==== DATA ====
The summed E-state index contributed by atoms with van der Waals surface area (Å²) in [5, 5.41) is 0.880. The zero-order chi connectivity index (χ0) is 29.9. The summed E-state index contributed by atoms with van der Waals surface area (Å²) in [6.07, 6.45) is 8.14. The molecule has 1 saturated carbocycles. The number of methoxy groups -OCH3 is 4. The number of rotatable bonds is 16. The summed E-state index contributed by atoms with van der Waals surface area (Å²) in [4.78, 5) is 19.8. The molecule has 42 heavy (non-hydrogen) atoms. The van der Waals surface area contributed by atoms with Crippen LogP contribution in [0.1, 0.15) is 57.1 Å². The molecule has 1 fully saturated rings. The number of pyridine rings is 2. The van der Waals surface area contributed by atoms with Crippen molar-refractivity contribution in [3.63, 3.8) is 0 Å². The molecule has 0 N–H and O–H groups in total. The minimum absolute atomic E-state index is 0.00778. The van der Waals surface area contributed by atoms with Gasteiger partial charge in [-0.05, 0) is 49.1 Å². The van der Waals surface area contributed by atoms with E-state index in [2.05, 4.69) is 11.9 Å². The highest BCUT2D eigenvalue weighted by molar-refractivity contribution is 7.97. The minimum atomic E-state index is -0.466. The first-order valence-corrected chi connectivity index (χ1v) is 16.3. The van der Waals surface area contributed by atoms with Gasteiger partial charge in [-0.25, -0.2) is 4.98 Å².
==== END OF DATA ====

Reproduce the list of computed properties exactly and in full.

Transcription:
The summed E-state index contributed by atoms with van der Waals surface area (Å²) in [5, 5.41) is 0.880. The zero-order chi connectivity index (χ0) is 29.9. The summed E-state index contributed by atoms with van der Waals surface area (Å²) in [6.07, 6.45) is 8.14. The molecule has 1 saturated carbocycles. The number of methoxy groups -OCH3 is 4. The number of rotatable bonds is 16. The summed E-state index contributed by atoms with van der Waals surface area (Å²) in [4.78, 5) is 19.8. The molecule has 42 heavy (non-hydrogen) atoms. The van der Waals surface area contributed by atoms with Crippen LogP contribution in [0.1, 0.15) is 57.1 Å². The molecule has 1 fully saturated rings. The number of pyridine rings is 2. The van der Waals surface area contributed by atoms with Crippen molar-refractivity contribution in [3.63, 3.8) is 0 Å². The molecule has 0 N–H and O–H groups in total. The minimum absolute atomic E-state index is 0.00778. The van der Waals surface area contributed by atoms with Gasteiger partial charge in [-0.05, 0) is 49.1 Å². The van der Waals surface area contributed by atoms with E-state index in [2.05, 4.69) is 11.9 Å². The highest BCUT2D eigenvalue weighted by molar-refractivity contribution is 7.97. The minimum atomic E-state index is -0.466. The first-order valence-corrected chi connectivity index (χ1v) is 16.3. The van der Waals surface area contributed by atoms with Gasteiger partial charge in [-0.25, -0.2) is 4.98 Å².